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ScouterPaul

How do we keep the cool in Scouting

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Personally, I don't think Scouting is for everyone. And I don't have a problem with that. There are certain boys who will drop out because Scouts aren't "cool" and that's OK. I don't think we need to be cool. I think what we need to be is place where boys can learn, have fun & do things they couldn't do anywhere else. I think there are times when we need to get down on their level. Play Release with them. Let them laugh at you. Remember, we aren't infallible. Let the Scouts know that. And most important, respect them as people. That will keep a lot more boys in the program.

 

Ed Mori

Scoutmaster

Troop 1

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The article you quote could have been written here sctmom. Our latest drive to get the 'cool' back involves a big uniform change and an update to the program rotates through every three years or so. But there is no drive to change our market base, increase leader numbers or get 'oomph' into meetings. To me the uniform is a down point but not a huge obstacle - once kids attend most couldn't care less. The thing is to get them to come the first time.

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Getting back to you with my son's answer ... He said most definitely it's the uniform. "If only they were red or blue or, anything other than tan - it's so dull!" We were at our troop meeting tonight (COH) and he just told me that another scout said to him, "If I was caught in this uniform I would get beat up by some kids that I go to school with." I find that sad to hear. As I said in another thread my son is going through an embarrassment phase when it comes to being seen in his uniform by certain peers. I'm hoping that it will pass as he matures. I personally like the uniform and think it looks sharp and very military-like and maybe that's what the kids don't like.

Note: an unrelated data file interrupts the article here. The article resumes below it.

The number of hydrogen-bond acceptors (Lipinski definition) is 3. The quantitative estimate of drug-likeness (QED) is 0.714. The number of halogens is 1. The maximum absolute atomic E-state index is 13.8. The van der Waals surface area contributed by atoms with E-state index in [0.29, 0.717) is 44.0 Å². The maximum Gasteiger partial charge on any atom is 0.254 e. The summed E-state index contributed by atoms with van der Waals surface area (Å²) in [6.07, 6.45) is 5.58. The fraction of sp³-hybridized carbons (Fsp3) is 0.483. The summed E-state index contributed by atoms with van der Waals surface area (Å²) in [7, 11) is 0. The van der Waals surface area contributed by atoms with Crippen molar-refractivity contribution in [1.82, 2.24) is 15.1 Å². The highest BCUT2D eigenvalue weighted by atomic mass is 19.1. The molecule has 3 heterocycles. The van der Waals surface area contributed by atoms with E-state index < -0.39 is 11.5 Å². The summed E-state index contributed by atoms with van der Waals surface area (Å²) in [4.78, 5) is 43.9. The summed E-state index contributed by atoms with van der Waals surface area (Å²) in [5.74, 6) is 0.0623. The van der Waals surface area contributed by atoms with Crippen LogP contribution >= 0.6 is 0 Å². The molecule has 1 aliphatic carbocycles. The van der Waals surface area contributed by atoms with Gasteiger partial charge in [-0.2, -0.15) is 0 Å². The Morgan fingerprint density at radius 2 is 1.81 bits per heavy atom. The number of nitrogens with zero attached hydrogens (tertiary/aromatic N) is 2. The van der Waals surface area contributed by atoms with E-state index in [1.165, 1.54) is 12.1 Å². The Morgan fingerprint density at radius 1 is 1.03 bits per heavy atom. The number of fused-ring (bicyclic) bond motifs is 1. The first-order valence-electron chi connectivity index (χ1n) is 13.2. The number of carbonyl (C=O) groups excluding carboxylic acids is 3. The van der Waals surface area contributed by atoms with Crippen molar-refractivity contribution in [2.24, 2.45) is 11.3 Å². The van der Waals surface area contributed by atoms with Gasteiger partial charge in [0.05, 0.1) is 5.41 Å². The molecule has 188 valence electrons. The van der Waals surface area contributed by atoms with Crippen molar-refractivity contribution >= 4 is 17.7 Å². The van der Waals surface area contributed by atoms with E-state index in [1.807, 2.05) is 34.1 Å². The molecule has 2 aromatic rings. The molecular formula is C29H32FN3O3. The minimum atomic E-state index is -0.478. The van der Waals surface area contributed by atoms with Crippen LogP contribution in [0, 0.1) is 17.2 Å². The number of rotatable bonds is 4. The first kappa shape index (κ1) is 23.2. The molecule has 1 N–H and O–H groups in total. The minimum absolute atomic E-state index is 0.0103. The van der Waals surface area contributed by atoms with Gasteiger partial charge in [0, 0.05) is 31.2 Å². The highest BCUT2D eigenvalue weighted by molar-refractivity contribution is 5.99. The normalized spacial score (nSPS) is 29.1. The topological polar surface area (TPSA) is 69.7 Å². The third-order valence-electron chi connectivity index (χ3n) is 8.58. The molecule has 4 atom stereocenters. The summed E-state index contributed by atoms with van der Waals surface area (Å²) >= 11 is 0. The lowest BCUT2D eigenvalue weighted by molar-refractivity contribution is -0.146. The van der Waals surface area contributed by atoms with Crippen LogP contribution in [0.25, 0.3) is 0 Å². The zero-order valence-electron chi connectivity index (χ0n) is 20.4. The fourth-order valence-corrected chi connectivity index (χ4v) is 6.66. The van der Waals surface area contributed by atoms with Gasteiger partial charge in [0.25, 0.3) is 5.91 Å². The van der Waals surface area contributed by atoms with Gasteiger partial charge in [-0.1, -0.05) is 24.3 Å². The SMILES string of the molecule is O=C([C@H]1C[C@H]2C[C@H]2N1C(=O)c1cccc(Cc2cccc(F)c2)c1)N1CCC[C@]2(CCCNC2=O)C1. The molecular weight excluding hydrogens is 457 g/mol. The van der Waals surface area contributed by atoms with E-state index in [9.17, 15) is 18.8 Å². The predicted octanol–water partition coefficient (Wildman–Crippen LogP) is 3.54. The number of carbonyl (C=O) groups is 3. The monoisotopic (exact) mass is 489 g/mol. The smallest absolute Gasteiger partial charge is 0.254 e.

Perhaps a musical/advertising campaign with lots of media attention that included pop music kids of today adore and endorsed by pop stars and sports figures ... maybe this type of promo could enhance (not change) the image and make it more "cool". Kids love music and it leaves an impression upon you. As the country is in a patriotic whirl right now perhaps the idea of recruiting new scouts this way would catch on. Anything put to music sells better. Just a thought...

 

 

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mommascout,

It think this happens more than it doesn't. If your son went to school with chains hanging from his leather jacket, the kids would think he was "cool".

 

I know when I was in high school, the ROTC kids were the brunt of many a disparaging comment when they wore their uniforms.

 

Kids claim they want to be different, but when it comes right down to it, they want to be accepted & sometimes that means dressing the way everyone else does.

 

Ed Mori

Scoutmaster

Troop 1

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evmori were the comments about ROTC while you were at school due to their uniforms or was it a part of the anti-vietnam war / peace movement?

 

I see lots of kids wearing camouflage and other bits of military uniform and only the overly military ones that I know of get teased for being in army cadets (your ROTC).

 

I suspect that lots of teenagers want a uniform in order to fit in. What is not cool is probably our public image and the uniform represents that. Changing any uniform is only cosmetic. 'Cool' is not, I suspect, found in our actions and philosophy.

 

Cool seems to be:

 

'tough', street smart (ass), gang type ritual handshakes, implied violence, rebellion, anti-establishment etc

 

or

 

'green', 'save the...', conspirancy theorist, anti-capitalist, alternative medicine, etc (drugs do not play much of a part here)

 

or

 

'surf', adrenalin, sexism, youth cult (excludes almost all adults), relationships, looking attractive, soap opera style outlook etc

 

or

 

sport, playing hard, dedication to goals, eating right, short term goals, physical skill and showieness, etc